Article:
I am just trying to check Fontlab for color svg files into assigned unicode slots??? I mean to automate the process of importing svg files. Is that easy to do in Fontlab???
Is Fontlab support python and also has internal scripting??? Where can I find more info on implementing the task above for newbee like me???
Just downloaded the app and playing around for creating color/variable font to see the learning curve for me. Any help and direction is very much appreciated. Thanks
FontLab supports Python, for internal scripting. Are you also asking if FontLab can be driven externally from the command line via Python? Not sure about that.
No reason you can’t script it if you have a bunch of external files each with an SVG of a character. In fact, this is something Vassil Kateliev did for our work on Google Symbols / Material Symbols. Too bad it is part of a generally proprietary toolset for that project, else I would happily share the code.
Also, if you drag-and-drop an SVG file into the font window in FontLab, but into empty space rather than a specific slot, it will create a new glyph with the name of the SVG file, leaving off the “.svg” extension.
In the screenshot you show above, all the symbols can easily be represented using a COLR version 0 table, which is more widely supported than the SVG table.
You can turn off OCR and make other important auto-shape-grouping adjustments under Preferences > Operations > Optical Separation — check out the settings there.
Mr. Thomas Phinneyyou saved my headache and now I am very happy. No need to automate the import. The same route thru Sketch board as before but turned off OCR did the trick. But copy/paste svg files did the same as before - going into one place. Not sure individual svg file could be better quality, but this is more than good enough. Thank again and have a nice day!!!
The colour space used for either COLR or SVG is sRGB.
For COLR, the colours are defined in the CPAL table, which supports alternate palettes with each palette supporting up to 65535 colours as well as an app-specified "foreground" colour.
The SVG table allows for colours to be specified directly within the svg markup using the mechanisms defined in the SVG 1.1 spec (e.g., colour keywords, rgb(...), #ffbb00...). But the SVG table also supports colours specified within the CPAL table, which has the advantage of allowing for alternate palettes.
>What are the differences between COLR vs SVG, pro and con???
The OpenType spec now defines two versions for the COLR table. The first version (v0) was very simple for implementations to support, and is the only colour format supported in all browsers and OS platforms. Because the format is very simple, fonts can be very compact. But it was also limited in terms of 2D graphic capabilities: it allows for layered shapes with solid colour fills plus alpha. If you compare the SVG table and COLRv0, the former has much richer graphic capabilities but is less widely supported.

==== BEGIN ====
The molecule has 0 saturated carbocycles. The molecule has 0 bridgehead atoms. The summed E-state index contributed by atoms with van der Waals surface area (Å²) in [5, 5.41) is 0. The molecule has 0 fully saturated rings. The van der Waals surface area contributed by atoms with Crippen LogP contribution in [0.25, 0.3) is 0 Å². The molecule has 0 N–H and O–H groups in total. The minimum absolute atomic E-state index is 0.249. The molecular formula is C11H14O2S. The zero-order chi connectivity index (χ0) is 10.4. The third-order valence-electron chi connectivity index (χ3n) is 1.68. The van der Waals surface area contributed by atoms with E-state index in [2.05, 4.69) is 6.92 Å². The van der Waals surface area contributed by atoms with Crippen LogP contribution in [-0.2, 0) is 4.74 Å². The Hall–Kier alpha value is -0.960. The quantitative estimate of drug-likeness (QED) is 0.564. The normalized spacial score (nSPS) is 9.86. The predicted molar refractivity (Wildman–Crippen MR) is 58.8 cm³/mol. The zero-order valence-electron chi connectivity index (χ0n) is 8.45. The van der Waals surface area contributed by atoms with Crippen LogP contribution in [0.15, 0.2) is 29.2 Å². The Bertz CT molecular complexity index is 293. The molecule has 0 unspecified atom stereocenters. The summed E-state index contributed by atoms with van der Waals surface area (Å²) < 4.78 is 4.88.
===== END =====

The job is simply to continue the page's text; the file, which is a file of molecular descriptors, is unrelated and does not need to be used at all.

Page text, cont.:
There is now a second version of the COLR table, COLR v1, that has much richer graphic capabilities roughly comparable to that of the SVG table, but using a binary format that is far more compact.
Another important difference is that COLRv0 and COLRv1 integrate well with variations while the SVG table does not integrate with variations at all.
COLRv1 is supported in Chromium-based browsers. Mozilla has work in progress adding support in Firefox. Microsoft has also implemented support in DirectWriteCore in version 1.2 of WinAppSDK (available in experimental release).
One small trick that helps preserve outline quality:
Be sure to scale the placed SVG to the right size, BEFORE you use the “Make SVG Editable” function.
When you “Make SVG Editable,” its coordinates get rounded to the unit grid of the font; doing this on the placed SVG before scaling it up in size, can reduce outline quality, potentially a lot if it was several times smaller than desired. (And Make SVG Editable before scaling down can reduce outline quality a little, just because it will get rounded again at the final size: getting rounded only once is better than getting rounded at two different times.)
In Windows, the DirectWrite/Direct2D and system XAML platforms support OT-SVG and COLRv0, with COLRv1 support coming. But that doesn't mean that apps running on Windows support it---apps need to opt in.
Microsoft Office apps support COLRv0. Mac versions seemed to support some OT-SVG fonts, but other OT-SVG fonts that I tried didn't work.
For browsers, you can use ChromaCheck by PixelAmbacht to test which colour formats are supported. Chromium-based browsers do _not_ support OT-SVG, but Safari and Firefox do. Here's the results for current versions of Edge, Safari and Firefox (Chrome and Opera will be the same as Edge):
COLRv0 is the only format supported in all. I expect COLRv1 will eventually be supported in all browsers, but it's very unlikely OT-SVG will be supported in all.
Adobe apps (but not AfterEffects) support OT-SVG. Adobe doesn't (yet) support COLR.
Corel Graphics Suite 2021 (Mac) supports COLRv0 and sbix, but not OT-SVG.
Affinity Designer and Photo (Windows) supports COLRv0, but not OT-SVG.
Figma doesn't appear to have any colour font support, though emoji fonts seemed to work (I didn't try to figure out why that worked but other colour fonts didn't).
There is a lot of options for font format and also for color options in there. I tried all of the color options OTF-PS and none of them work. I attached the font here and can anyone help me take a look??? Thanks